Accounting Staff Cutbacks Expected to Slow
The employment outlook in accounting and finance is expected to stabilize in the first quarter, according to a new survey of CFOs, although the hiring environment remains challenging for now.
Staffing company Robert Half International found that a net 3 percent of the 1,400 CFOs interviewed for the survey plan to reduce their accounting and finance personnel in the first quarter of 2010, but this represents an improvement from the net 6 percent forecast the previous quarter. Most executives 84 percent expect no changes to their staffing levels.
Six percent of executives plan to increase hiring in the first quarter and 9 percent foresee personnel reductions. Compared to the fourth-quarter projections, the number that anticipated adding staff rose while the number projecting cutbacks declined.
CFOs also expressed confidence in their companies growth prospects. Thirty-seven percent of respondents said they are very confident they will see business growth in the first quarter, while 45 percent described themselves as somewhat confident.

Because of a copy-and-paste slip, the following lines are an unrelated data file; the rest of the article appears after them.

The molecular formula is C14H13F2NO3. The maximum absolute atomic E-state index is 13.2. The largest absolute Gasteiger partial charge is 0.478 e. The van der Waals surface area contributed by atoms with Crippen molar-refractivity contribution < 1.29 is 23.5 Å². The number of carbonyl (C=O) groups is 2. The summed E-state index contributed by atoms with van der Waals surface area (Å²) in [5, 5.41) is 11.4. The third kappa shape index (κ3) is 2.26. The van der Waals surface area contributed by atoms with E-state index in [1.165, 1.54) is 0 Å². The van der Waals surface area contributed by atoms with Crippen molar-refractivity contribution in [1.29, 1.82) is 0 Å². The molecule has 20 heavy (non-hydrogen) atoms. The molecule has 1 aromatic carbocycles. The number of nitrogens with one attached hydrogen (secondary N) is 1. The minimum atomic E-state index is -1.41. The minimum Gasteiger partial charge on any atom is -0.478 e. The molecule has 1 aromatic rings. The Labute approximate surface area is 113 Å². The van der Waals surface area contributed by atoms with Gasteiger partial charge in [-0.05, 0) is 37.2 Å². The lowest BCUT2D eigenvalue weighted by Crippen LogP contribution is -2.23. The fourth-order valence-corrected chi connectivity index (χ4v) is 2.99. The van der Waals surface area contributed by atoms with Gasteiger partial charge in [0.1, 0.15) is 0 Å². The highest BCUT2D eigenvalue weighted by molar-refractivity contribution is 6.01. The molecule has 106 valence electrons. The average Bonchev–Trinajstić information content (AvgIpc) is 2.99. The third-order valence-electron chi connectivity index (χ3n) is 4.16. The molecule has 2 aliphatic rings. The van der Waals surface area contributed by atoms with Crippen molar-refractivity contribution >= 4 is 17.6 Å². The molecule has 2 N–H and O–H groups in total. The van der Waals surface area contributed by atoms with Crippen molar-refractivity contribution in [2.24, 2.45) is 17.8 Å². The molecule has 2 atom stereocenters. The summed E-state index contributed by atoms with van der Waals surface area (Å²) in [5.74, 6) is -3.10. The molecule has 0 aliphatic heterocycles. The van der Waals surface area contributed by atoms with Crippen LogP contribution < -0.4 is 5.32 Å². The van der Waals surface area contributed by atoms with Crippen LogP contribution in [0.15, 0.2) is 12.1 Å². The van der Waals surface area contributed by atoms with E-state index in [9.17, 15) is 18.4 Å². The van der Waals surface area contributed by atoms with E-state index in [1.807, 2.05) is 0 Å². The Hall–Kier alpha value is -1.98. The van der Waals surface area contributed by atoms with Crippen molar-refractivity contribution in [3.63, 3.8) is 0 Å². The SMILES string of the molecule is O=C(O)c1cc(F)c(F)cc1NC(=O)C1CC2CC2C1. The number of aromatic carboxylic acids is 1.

Companies remain cautious about hiring and are maintaining their current personnel levels until they gain confidence in the long-term economic outlook, said Robert Half International chairman and CEO Max Messmer. However, some firms have found they reduced staff too aggressively, while others may recognize they can only cut so deeply before it affects their ability to meet growth demands.
Despite current unemployment levels, CFOs continue to report challenges finding highly skilled professionals for certain functional areas. Twenty-five percent of financial executives said accounting roles are the hardest to fill, and 20 percent said they experience the most difficulty hiring for operational support positions.
The Middle Atlantic states (New Jersey, New York, Pennsylvania) are projected to experience the most active hiring in the first quarter: A net 5 percent of CFOs in the region anticipate adding full-time accounting and finance staff.
Hiring in the Middle Atlantic states is being driven primarily by the healthcare, insurance and professional services sectors, Messmer said. There is notable demand for financial analysts and professionals with a regulatory background.
While most industries project net decreases in personnel levels during the first three months of the new year, a net 4 percent of CFOs in the manufacturing sector predict a rise in hiring. In addition, 85 percent of manufacturing executives said they are very or somewhat confident about their companies growth prospects in the first quarter.